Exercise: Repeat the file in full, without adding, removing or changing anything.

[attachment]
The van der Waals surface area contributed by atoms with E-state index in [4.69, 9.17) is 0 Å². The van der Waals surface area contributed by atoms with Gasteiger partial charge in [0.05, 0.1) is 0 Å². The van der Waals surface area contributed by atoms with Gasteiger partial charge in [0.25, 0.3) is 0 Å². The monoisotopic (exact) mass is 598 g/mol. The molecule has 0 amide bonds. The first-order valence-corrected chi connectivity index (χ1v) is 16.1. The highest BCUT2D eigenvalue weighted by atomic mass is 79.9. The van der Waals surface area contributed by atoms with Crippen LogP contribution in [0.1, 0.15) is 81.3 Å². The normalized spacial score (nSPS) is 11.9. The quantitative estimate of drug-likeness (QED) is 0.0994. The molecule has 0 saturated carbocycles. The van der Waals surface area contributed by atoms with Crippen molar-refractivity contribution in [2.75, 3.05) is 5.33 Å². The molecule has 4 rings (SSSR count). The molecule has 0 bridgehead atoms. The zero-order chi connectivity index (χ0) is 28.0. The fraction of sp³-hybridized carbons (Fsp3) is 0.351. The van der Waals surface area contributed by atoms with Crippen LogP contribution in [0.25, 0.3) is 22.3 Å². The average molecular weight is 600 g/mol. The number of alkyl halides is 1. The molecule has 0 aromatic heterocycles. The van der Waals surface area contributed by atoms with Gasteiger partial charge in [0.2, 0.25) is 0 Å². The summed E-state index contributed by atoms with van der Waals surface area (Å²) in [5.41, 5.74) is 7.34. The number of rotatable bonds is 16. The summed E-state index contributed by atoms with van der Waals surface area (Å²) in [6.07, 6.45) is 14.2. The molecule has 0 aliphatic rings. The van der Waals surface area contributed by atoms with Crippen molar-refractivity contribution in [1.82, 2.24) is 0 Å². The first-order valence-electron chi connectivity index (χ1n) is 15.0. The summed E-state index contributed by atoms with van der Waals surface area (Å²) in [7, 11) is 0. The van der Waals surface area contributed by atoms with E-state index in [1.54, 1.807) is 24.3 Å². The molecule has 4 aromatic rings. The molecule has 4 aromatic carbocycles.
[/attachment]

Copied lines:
The van der Waals surface area contributed by atoms with E-state index in [4.69, 9.17) is 0 Å². The van der Waals surface area contributed by atoms with Gasteiger partial charge in [0.05, 0.1) is 0 Å². The van der Waals surface area contributed by atoms with Gasteiger partial charge in [0.25, 0.3) is 0 Å². The monoisotopic (exact) mass is 598 g/mol. The molecule has 0 amide bonds. The first-order valence-corrected chi connectivity index (χ1v) is 16.1. The highest BCUT2D eigenvalue weighted by atomic mass is 79.9. The van der Waals surface area contributed by atoms with Crippen LogP contribution in [0.1, 0.15) is 81.3 Å². The normalized spacial score (nSPS) is 11.9. The quantitative estimate of drug-likeness (QED) is 0.0994. The molecule has 0 saturated carbocycles. The van der Waals surface area contributed by atoms with Crippen molar-refractivity contribution in [2.75, 3.05) is 5.33 Å². The molecule has 4 rings (SSSR count). The molecule has 0 bridgehead atoms. The zero-order chi connectivity index (χ0) is 28.0. The fraction of sp³-hybridized carbons (Fsp3) is 0.351. The van der Waals surface area contributed by atoms with Crippen LogP contribution in [0.25, 0.3) is 22.3 Å². The average molecular weight is 600 g/mol. The number of alkyl halides is 1. The molecule has 0 aromatic heterocycles. The van der Waals surface area contributed by atoms with Gasteiger partial charge in [0.2, 0.25) is 0 Å². The summed E-state index contributed by atoms with van der Waals surface area (Å²) in [5.41, 5.74) is 7.34. The number of rotatable bonds is 16. The summed E-state index contributed by atoms with van der Waals surface area (Å²) in [6.07, 6.45) is 14.2. The molecule has 0 aliphatic rings. The van der Waals surface area contributed by atoms with Crippen molar-refractivity contribution in [1.82, 2.24) is 0 Å². The first-order valence-electron chi connectivity index (χ1n) is 15.0. The summed E-state index contributed by atoms with van der Waals surface area (Å²) in [7, 11) is 0. The van der Waals surface area contributed by atoms with E-state index in [1.54, 1.807) is 24.3 Å². The molecule has 4 aromatic rings. The molecule has 4 aromatic carbocycles.